Shows & Panels
Shows & Panels
- The 2014 Big Picture on Cyber Security
- AFCEA Answers
- American Readiness: Renewable Power and Efficiency Technologies
- Ask the CIO
- Building the Hybrid Cloud
- Connected Government: How to Build and Procure Network Services for the Future
- Continuing Diagnostics and Mitigation: Discussion of Progress and Next Steps
- Delivering the Digital Government Mission
- Federal Executive Forum
- Federal News Radio's National Cyber Security Awareness Month Special Panel Discussion
- Federal Tech Talk
- The Future of Government Data Centers
- The Future of IT: How CIOs Can Enable the Service-Oriented Enterprise
- Government Perspectives on Mobility and the Cloud
- The Intersection: Where Technology Meets Transformation
- Maximizing ROI Through Data Center Consolidation
- Mitigating Insider Threats in Virtual & Cloud Environments
- Modern Mission Critical Series
- The New Generation of Database
- Reimagining the Next Generation of Government
- Targeting Advanced Threats: Proven Methods from Detection through Remediation
- Transformative Technology: Desktop Virtualization in Government
- The Truth About IT Opex and Software Defined Networking
- Air Traffic Management Transformation Report
- Cloud First Report
- General Dynamics IT Enterprise Center
- Gov Cloud Minute
- Government in Technology Series
- Homeland Security Cybersecurity Market Report
- National Cybersecurity Awareness Month
- Technology Insights
- The Cyber Security Report
- The Next Generation Cyber Security Experts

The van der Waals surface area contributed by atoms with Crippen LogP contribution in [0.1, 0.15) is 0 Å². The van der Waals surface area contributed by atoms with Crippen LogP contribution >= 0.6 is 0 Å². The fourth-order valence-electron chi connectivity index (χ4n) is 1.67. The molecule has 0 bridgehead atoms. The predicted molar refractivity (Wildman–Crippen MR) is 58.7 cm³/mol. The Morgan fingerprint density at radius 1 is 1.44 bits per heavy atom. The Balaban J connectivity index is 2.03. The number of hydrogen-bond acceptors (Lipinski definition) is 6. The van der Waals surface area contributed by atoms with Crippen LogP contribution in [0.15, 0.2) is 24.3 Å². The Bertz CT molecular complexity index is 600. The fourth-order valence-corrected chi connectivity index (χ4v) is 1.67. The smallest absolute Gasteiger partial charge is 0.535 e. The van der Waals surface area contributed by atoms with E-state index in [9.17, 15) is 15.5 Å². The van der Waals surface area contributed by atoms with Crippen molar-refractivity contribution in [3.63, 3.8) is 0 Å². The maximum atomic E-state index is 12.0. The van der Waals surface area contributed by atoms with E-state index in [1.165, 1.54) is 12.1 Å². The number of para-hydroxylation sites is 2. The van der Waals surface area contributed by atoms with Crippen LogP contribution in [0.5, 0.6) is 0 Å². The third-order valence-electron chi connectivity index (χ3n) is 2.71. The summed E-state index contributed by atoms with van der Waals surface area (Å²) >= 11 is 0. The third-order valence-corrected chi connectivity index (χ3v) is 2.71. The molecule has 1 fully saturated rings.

Shows & Panels
Search Tags: Internet
A new report found that for 15 minutes in April a Chinese state controlled telecommunications company was able to hijack 15 percent of the world's internet traffic.
China hijacked fifteen percent of Internet traffic across the globe. Nobody noticed, except for some cybersecurity experts. They may have also had access to data from U.S. military, civilian organizations and those of other U.S. allies.
Josh Gottheimer, senior counselor to the FCC Chairman, joined the DorobekINSIDER to describe how his agency is trying to close the digital divide.
The Daily Beast describes the newest browser, RockMelt, which integrates social media.
The Internet is 41 today.
White House launches Subcommittee on Privacy and Internet Policy to both promote online economic opportunities and protect individual privacy.
In the case of a cybersecurity attack, who --if anybody -- should have the power to shut down the Internet. DorobekINSIDER talks with David Silverberg, editor of Homeland Security Today, about who should have the keys to the Internet.
Messaging, Web-surfing and online homework reinforce reading, communication and problem-solving skills. That is the conclusion of a six-year-long study that appears in the journal "Child Development."
Sometime this month, the 5 billionth device will plug into the Internet.